I’ve been working to incorporate more music theory into my concert band ensemble class for the past few years. My perception is often that we just don’t have the time as we are always building toward one performance or another. I think this is likely a common feeling among band directors, however it is largely not true. If rehearsals are better planned, organized, and executed more can be accomplished in less time. And the inclusion of cogent bits of theory during rehearsal is not only possible, but will enhance the musicianship of the ensemble.
In addition to greater music theory content during rehearsal, I’ve introduced my students over the past two school years to music notation software. Last year we used primarily MuseScore for a few small composition assignments. I encouraged the students to download this great freeware program at home so they could experiment with it as well. This year I’ve also included Noteflight Crescendo accounts for all band students. The interfaces are quite different and each has its fans. I honestly don’t care which method they use for writing as long as they are writing.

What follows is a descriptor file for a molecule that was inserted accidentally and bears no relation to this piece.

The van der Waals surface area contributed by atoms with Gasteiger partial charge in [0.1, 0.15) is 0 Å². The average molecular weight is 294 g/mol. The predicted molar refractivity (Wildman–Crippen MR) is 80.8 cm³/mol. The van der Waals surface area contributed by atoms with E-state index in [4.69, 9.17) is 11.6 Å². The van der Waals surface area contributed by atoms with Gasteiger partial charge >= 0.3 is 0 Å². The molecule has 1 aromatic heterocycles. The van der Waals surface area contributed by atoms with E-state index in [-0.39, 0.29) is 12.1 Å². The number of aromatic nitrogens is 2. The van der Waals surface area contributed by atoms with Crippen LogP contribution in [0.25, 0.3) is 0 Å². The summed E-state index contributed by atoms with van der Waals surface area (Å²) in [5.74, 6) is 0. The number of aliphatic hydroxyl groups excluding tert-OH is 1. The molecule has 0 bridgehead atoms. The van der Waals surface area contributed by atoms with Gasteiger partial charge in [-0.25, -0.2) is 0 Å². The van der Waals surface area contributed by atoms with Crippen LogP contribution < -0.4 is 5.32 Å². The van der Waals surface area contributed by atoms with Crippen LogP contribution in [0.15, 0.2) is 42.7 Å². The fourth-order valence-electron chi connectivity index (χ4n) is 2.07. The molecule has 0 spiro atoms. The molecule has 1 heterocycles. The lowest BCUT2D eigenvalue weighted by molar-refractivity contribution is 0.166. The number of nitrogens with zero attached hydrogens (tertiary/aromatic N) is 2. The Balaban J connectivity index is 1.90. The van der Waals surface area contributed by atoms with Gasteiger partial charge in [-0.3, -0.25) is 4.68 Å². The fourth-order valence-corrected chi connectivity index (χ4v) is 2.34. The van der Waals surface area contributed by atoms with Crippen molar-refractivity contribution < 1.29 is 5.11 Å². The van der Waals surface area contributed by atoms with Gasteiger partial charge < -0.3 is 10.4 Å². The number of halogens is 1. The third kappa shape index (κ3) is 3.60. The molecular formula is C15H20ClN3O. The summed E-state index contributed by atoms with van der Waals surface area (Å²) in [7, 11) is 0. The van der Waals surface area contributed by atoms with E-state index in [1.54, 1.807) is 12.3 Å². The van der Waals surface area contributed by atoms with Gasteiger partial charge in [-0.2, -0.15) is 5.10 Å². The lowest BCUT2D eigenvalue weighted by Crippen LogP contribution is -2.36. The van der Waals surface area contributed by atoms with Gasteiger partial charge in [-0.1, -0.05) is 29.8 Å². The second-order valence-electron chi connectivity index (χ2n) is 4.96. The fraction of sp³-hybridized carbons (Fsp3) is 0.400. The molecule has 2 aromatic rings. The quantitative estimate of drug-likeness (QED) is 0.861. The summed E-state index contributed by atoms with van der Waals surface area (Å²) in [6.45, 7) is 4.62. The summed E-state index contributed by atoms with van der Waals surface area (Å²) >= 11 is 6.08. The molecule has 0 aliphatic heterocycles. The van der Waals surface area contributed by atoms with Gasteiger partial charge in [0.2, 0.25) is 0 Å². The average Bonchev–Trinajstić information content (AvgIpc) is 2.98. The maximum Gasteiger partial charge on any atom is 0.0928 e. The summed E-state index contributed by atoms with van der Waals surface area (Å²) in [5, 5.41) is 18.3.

Concert Band has written melodies over a given chord progression. Jazz Band is writing lead sheets of varying complexity depending on their own experience level. I also have all students transcribing parts for me for various parts that have been lost or when transpositions are needed. This helps to improve their facility with the notation software and fills a need within the music library.
A few students have been writing their own compositions and – more commonly – arrangements for band. Pop, video game, and Anime music seem to be the most popular. I don’t care what genre they work with as long as it is engaging them. Plus they’re getting great experience with orchestration as they hear the band read their charts and realize needed adjustments. We’re starting to incorporate some of these arrangements into our Pep Band rotation. I’d love to get them working out full jazz combo or big band charts soon.
Given an understanding of the mechanics of music, great software to help facilitate writing, and the encouragement that they can actually compose, my students are having fun as they embrace music composition. This is certainly worth that little bit of extra rehearsal time “sacrificed” to help it happen.
photo credit: mingusmutter